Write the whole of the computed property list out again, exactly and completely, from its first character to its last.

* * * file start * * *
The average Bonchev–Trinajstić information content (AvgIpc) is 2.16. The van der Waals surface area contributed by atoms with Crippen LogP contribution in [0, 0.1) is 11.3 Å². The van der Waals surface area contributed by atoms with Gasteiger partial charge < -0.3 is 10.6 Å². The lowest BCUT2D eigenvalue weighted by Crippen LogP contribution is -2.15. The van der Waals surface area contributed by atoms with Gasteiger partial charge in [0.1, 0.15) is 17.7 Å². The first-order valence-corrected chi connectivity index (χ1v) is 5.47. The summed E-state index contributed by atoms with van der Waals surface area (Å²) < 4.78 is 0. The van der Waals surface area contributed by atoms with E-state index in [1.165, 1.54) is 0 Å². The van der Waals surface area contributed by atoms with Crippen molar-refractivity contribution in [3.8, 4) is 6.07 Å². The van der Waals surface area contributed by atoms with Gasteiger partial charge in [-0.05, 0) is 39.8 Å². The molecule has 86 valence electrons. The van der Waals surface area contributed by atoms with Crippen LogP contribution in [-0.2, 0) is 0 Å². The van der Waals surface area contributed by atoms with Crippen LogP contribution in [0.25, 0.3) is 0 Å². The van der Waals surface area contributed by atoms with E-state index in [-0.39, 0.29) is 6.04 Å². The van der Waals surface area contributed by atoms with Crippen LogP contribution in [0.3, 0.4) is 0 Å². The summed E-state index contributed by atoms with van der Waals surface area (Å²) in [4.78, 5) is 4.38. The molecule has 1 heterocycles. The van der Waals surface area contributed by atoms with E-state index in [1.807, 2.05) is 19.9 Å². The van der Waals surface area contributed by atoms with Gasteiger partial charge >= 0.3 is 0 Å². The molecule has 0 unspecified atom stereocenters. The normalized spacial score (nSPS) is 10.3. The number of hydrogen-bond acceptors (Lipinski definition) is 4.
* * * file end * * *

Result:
The average Bonchev–Trinajstić information content (AvgIpc) is 2.16. The van der Waals surface area contributed by atoms with Crippen LogP contribution in [0, 0.1) is 11.3 Å². The van der Waals surface area contributed by atoms with Gasteiger partial charge < -0.3 is 10.6 Å². The lowest BCUT2D eigenvalue weighted by Crippen LogP contribution is -2.15. The van der Waals surface area contributed by atoms with Gasteiger partial charge in [0.1, 0.15) is 17.7 Å². The first-order valence-corrected chi connectivity index (χ1v) is 5.47. The summed E-state index contributed by atoms with van der Waals surface area (Å²) < 4.78 is 0. The van der Waals surface area contributed by atoms with E-state index in [1.165, 1.54) is 0 Å². The van der Waals surface area contributed by atoms with Crippen molar-refractivity contribution in [3.8, 4) is 6.07 Å². The van der Waals surface area contributed by atoms with Gasteiger partial charge in [-0.05, 0) is 39.8 Å². The molecule has 86 valence electrons. The van der Waals surface area contributed by atoms with Crippen LogP contribution in [-0.2, 0) is 0 Å². The van der Waals surface area contributed by atoms with Crippen LogP contribution in [0.25, 0.3) is 0 Å². The van der Waals surface area contributed by atoms with E-state index in [-0.39, 0.29) is 6.04 Å². The van der Waals surface area contributed by atoms with Crippen LogP contribution in [0.3, 0.4) is 0 Å². The summed E-state index contributed by atoms with van der Waals surface area (Å²) in [4.78, 5) is 4.38. The molecule has 1 heterocycles. The van der Waals surface area contributed by atoms with E-state index in [1.807, 2.05) is 19.9 Å². The van der Waals surface area contributed by atoms with Gasteiger partial charge >= 0.3 is 0 Å². The molecule has 0 unspecified atom stereocenters. The normalized spacial score (nSPS) is 10.3. The number of hydrogen-bond acceptors (Lipinski definition) is 4.